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I stood upon an English hill,
And saw the far meandering rill,
A vein of liquid silver, run
Sparkling in the summer sun;
While adown that green hill's side,
And along the valley wide,
Sheep, like small clouds touched with light,
Or like little breakers bright
Sprinkled o'er a smiling sea,
Seemed to float at liberty.

Scattered all around were seen
White cots on the meadows green,
Open to the sky and breeze,
Or peeping through the sheltering trees.
On rustic gateways, loosely swung,
Laughing children idly hung :
Oft their glad shouts, shrill and clear,
Came upon the startled ear,
Blended with the tremulous bleat
Of truant lambs, or voices sweet
Of birds that take us by surprise,
And mock the quickly-searching eyes.

Nearer sat a bright-haired boy,
Whistling with a thoughtless joy ;
A shepherd's crook was in his hand,
Emblem of a mild command ;
And upon his rounded cheek
Were hues that ripened apples streak.

Disease, nor pain, nor sorrowing
Touched that small Arcadian king.
His sinless subjects wandered free-
Confusion without anarchy.
Happier he upon his throne,
The breezy hill—though all alone-
Than the grandest monarchs proud
Who mistrust the kneeling crowd.
For he ne'er trembles for his fate,
Nor groans beneath the cares of state.

On a gently rising ground
The lovely valley's farthest bound,
Bordered by an ancient wood,
The cots in thicker clusters stood;
And a Church uprose between,
Hallowing the peaceful scene.
Distance o'er its old walls threw
A soft and dim cerulean hue,
While the sun-lit gilded spire
Gleamed as with celestial fire !

I have crossed the ocean-wave
Haply for a foreign grave-
Haply never more to look
On a British hill or brook-
Haply never more to hear
Sounds unto my childhood dear ;-
Yet if sometimes on my soul
Bitter thoughts beyond control
Throw a shade more dark than night,

the mental sight Flashes forth a pleasant ray Brighter, holier, than the day ;

And unto that happy mood
All seems beautiful and good.

Though from home and friends we part,
Nature and the human heart
Still may sooth the wanderer's care,
And his God is every where !

Seated on a bank of green,
Gazing on an Indian scene,
I have dreams the mind to cheer,
And a feast for eye and ear.
At my feet a river flows,
And its broad face richly glows
With the glory of the sun,
Whose proud race is nearly run.
Ne'er before did sea or stream
Kindle thus beneath his beam,
Ne'er did miser's eye behold
Such a glittering mass of gold !
'Gainst the gorgeous radiance float
Darkly, many a sloop and boat,
While in each the figures seem
Like the shadows of a dream ;
Swift, yet passively, they glide
As sliders on a frozen tide.

Sinks the sun—the sudden night
Falls, yet still the scene is bright.
Now the fire-fly's living spark
Glances through the foliage dark,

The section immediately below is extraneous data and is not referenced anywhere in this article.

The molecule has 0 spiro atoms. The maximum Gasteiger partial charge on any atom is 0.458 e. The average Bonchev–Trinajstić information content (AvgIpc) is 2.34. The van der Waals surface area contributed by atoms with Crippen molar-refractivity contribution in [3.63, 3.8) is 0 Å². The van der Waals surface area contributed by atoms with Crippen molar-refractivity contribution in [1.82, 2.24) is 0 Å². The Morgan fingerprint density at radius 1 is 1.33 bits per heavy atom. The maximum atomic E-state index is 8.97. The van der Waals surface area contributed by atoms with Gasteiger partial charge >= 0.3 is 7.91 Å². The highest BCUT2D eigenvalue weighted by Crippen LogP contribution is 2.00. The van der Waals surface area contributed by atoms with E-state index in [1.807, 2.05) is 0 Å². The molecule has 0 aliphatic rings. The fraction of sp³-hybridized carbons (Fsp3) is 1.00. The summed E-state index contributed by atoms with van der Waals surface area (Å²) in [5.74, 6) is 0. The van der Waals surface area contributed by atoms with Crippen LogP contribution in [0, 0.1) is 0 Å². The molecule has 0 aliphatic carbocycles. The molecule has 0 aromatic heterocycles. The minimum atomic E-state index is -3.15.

And along the dusky stream
Myriad lamps with ruddy gleam

On the small waves float and quiver,
As if upon the favored river,
And to mark the sacred hour,
Stars had fallen in a shower.
For many a mile is either shore
Illumined with a countless store
Of lustres ranged in glittering rows;
Each a golden column throws
To light the dim depths of the tide ;
And the moon in all her pride,
Though beauteously her regions glow,
Views a scene as fair below*.

Never yet hath waking vision
Wrought a picture more Elysian;
Never gifted poet seen
Aught more radiant and serene !
Though upon my native shore
Mid the hallowed haunts of yore
There are scenes that could impart
Dearer pleasure to my heart,
Scenes that in the soft light gleam
Of each unforgotten dream,
Yet the soul were dull and cold
That its tribute could withhold
When Enchantment's magic wand

Waves o'er this romantic land !
Cossipore, Nov. 1839.

This description has reference to the night of some religious festival. THE ATOSSA BRIBE.


Pope left by his will, the care of his manuscripts, first to Lord Bolingbroke, and, in the event of his death, to Lord Marchmont, undoubtedly expecting, says Dr. Johnson, that they would be “proud of the trust and eager to extend his fame.” It

appears, however, that some time after Pope's death, Dodsley solicited preference as the publisher, and was told that the packet of papers had not been even looked at, and “whatever was the reason,” adds Johnson, “ the world has been disappointed of what was reserved for the next age.” It is reasonable to suppose that amongst the manuscripts of Pope there must have been many interesting and valuable papers, but nothing of any value has yet appeared. Pope gave Bolingbroke the option of preserving or destroying the manuscripts, and it is probable, from the circumstances I am about to mention, that he chose the latter alternative. They never got into the possession of the Earl of Marchmont. A work entitled “ A Selection from the Papers of the Earls of Marchmont,” and published in 1831, by Sir George Rose, contains two letters from Lord Bolingbroke that are calculated to injure materially the memory of Pope, if they are not very closely and candidly considered. They are on the subject of Pope's Satire on the Duchess of Marlborough, included in his Epistle“ On the Characters of Women,” under the name of Atossa. To refresh the memory of the reader I shall here subjoin it.

But what are these, to great Atossa's mind ?
Scarce once herself, by turns all womankind !
Who, with herself, or others, from her birth
Finds all her life one warfare upon earth :

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